The White Ribbon Project comes to UC Davis to acknowledge efforts in tackling lung cancer

Retired linebacker Chris Draft, who played on the 49ers and the Falcons as well as other NFL teams, was at UC Davis Comprehensive Cancer Center on Tuesday, Aug. 24, to acknowledge efforts by the cancer center to tackle lung cancer.

Retired NFL player Chris Draft and lung cancer patient Shyreece Pompey present white ribbons to lung cancer specialists.

Draft is a national spokesperson for The White Ribbon Project, an international grassroots movement to raise awareness about lung cancer. He was joined by local lung cancer patient advocates in a ceremony to honor four thoracic specialists at UC Davis Health who are aggressively taking on lung cancer through research and innovative treatments.

"I'm here to present white ribbons to the UC Davis Comprehensive Cancer Center, which is working to change the face of lung cancer," said Draft who lost his wife Keasha to lung cancer in 2011. "Each ribbon is made with love and intended to break down the stigma of lung cancer by defeating it with love. We thank the cancer center and these doctors for all they are doing to fight the deadly disease."

Wooden white ribbons were presented to David Tom Cooke, chief of general thoracic surgery at UC Davis along with surgeons Lisa Brown and Luis Godoy as well as general thoracic nurse coordinator Valerie Kuderer. White ribbons were also given in a later presentation to UC Davis oncologist Jonathan Riess as well as research team members Ashley Linh-Dang, Stacy Joo, Diem Li and Megan Jones.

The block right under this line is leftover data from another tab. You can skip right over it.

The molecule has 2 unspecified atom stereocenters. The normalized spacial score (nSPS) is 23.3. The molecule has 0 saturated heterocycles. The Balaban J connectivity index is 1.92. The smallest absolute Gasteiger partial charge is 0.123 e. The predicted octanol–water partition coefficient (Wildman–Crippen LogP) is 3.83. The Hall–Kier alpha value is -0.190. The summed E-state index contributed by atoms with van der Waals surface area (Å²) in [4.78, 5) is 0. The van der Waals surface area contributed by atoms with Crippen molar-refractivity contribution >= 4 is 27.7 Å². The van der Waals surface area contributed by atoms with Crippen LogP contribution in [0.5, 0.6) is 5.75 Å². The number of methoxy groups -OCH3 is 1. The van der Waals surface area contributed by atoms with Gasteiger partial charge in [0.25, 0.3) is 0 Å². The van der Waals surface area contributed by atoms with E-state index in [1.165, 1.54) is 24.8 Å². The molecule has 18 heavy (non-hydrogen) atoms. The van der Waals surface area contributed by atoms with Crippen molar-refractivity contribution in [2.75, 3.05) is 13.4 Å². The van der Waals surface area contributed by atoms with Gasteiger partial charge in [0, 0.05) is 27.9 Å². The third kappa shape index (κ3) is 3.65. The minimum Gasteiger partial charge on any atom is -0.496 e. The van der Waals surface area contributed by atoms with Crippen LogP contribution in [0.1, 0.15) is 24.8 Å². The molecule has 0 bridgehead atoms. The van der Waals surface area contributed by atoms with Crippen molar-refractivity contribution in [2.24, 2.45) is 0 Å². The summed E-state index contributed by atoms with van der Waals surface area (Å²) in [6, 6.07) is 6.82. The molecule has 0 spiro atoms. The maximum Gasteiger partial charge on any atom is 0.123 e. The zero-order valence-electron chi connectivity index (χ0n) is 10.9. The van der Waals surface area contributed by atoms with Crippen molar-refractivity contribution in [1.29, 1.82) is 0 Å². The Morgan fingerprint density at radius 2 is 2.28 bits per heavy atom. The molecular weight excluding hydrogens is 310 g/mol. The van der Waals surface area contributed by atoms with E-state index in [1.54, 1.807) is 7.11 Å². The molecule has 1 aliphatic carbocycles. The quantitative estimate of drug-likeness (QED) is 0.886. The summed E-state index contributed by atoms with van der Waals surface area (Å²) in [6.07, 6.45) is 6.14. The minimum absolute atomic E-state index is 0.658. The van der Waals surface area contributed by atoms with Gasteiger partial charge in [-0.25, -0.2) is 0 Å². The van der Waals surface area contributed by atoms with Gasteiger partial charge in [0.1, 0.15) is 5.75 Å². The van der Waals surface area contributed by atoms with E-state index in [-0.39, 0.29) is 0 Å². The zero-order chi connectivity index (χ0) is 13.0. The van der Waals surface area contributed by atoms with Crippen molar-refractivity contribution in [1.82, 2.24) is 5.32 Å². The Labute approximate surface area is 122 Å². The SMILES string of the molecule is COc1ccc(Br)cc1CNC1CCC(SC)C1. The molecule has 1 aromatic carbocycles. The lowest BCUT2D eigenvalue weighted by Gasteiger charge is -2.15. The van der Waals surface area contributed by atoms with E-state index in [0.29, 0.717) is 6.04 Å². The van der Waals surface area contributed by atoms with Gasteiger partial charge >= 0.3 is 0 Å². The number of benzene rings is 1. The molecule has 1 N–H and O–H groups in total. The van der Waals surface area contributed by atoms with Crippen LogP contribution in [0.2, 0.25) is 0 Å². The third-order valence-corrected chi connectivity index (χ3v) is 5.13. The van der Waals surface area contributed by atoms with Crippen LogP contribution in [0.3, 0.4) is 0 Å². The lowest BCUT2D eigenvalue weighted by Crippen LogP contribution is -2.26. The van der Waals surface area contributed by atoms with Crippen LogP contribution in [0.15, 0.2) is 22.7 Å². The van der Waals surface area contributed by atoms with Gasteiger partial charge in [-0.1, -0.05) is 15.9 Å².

According to the American Cancer Society, lung cancer is by far the leading cause of cancer death among both men and women, making up almost 25% of all cancer deaths. Each year, more people die of lung cancer than of colon, breast, and prostate cancers combined.

Cooke said during the ceremony in front of the cancer center, "It doesn't matter if you are Black, white, Asian American or Latino, lung cancer is a killer and, while we are making great strides, we need more research funding to take on this disease."

Several family members of those lost to lung cancer attended the ceremony and signed the backs of the nearly two-foot-tall white ribbon plaques that will be hung at the cancer center.

"Thank you, UC Davis. You are providing us hope," said Draft who was standing next to a stage IV lung cancer patient attending the event.

What drives us is hearing stories like those shared today. It makes us work all that much harder to find a cure."

David Tom Cooke, chief of general thoracic surgery, UC Davis

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